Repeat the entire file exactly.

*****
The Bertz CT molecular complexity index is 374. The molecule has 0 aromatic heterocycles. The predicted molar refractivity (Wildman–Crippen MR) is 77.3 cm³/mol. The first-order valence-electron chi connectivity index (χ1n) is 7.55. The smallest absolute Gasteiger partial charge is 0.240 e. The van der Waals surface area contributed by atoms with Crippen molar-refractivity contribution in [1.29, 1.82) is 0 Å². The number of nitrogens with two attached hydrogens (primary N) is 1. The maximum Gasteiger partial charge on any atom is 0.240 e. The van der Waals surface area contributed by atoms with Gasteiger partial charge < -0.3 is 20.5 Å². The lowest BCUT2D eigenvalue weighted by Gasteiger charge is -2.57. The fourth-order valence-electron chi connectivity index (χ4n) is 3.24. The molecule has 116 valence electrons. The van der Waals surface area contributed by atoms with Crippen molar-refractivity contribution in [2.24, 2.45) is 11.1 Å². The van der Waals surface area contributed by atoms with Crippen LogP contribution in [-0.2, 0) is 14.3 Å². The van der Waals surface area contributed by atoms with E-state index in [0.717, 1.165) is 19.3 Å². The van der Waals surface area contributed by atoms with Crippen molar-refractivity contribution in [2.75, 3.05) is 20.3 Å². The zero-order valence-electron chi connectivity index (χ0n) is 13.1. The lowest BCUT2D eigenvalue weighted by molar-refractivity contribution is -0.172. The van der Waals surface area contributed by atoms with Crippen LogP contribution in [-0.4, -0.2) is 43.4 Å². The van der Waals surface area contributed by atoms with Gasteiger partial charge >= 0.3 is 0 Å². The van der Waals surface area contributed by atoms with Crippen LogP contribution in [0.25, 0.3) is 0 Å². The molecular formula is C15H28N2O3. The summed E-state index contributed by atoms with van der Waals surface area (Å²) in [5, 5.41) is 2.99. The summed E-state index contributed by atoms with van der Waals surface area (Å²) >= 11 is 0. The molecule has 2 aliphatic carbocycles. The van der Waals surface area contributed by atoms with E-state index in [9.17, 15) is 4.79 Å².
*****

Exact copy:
The Bertz CT molecular complexity index is 374. The molecule has 0 aromatic heterocycles. The predicted molar refractivity (Wildman–Crippen MR) is 77.3 cm³/mol. The first-order valence-electron chi connectivity index (χ1n) is 7.55. The smallest absolute Gasteiger partial charge is 0.240 e. The van der Waals surface area contributed by atoms with Crippen molar-refractivity contribution in [1.29, 1.82) is 0 Å². The number of nitrogens with two attached hydrogens (primary N) is 1. The maximum Gasteiger partial charge on any atom is 0.240 e. The van der Waals surface area contributed by atoms with Gasteiger partial charge < -0.3 is 20.5 Å². The lowest BCUT2D eigenvalue weighted by Gasteiger charge is -2.57. The fourth-order valence-electron chi connectivity index (χ4n) is 3.24. The molecule has 116 valence electrons. The van der Waals surface area contributed by atoms with Crippen molar-refractivity contribution in [2.24, 2.45) is 11.1 Å². The van der Waals surface area contributed by atoms with Crippen LogP contribution in [-0.2, 0) is 14.3 Å². The van der Waals surface area contributed by atoms with E-state index in [0.717, 1.165) is 19.3 Å². The van der Waals surface area contributed by atoms with Crippen molar-refractivity contribution in [2.75, 3.05) is 20.3 Å². The zero-order valence-electron chi connectivity index (χ0n) is 13.1. The lowest BCUT2D eigenvalue weighted by molar-refractivity contribution is -0.172. The van der Waals surface area contributed by atoms with Crippen LogP contribution in [-0.4, -0.2) is 43.4 Å². The van der Waals surface area contributed by atoms with Gasteiger partial charge >= 0.3 is 0 Å². The van der Waals surface area contributed by atoms with Crippen LogP contribution in [0.25, 0.3) is 0 Å². The molecular formula is C15H28N2O3. The summed E-state index contributed by atoms with van der Waals surface area (Å²) in [5, 5.41) is 2.99. The summed E-state index contributed by atoms with van der Waals surface area (Å²) >= 11 is 0. The molecule has 2 aliphatic carbocycles. The van der Waals surface area contributed by atoms with E-state index in [9.17, 15) is 4.79 Å².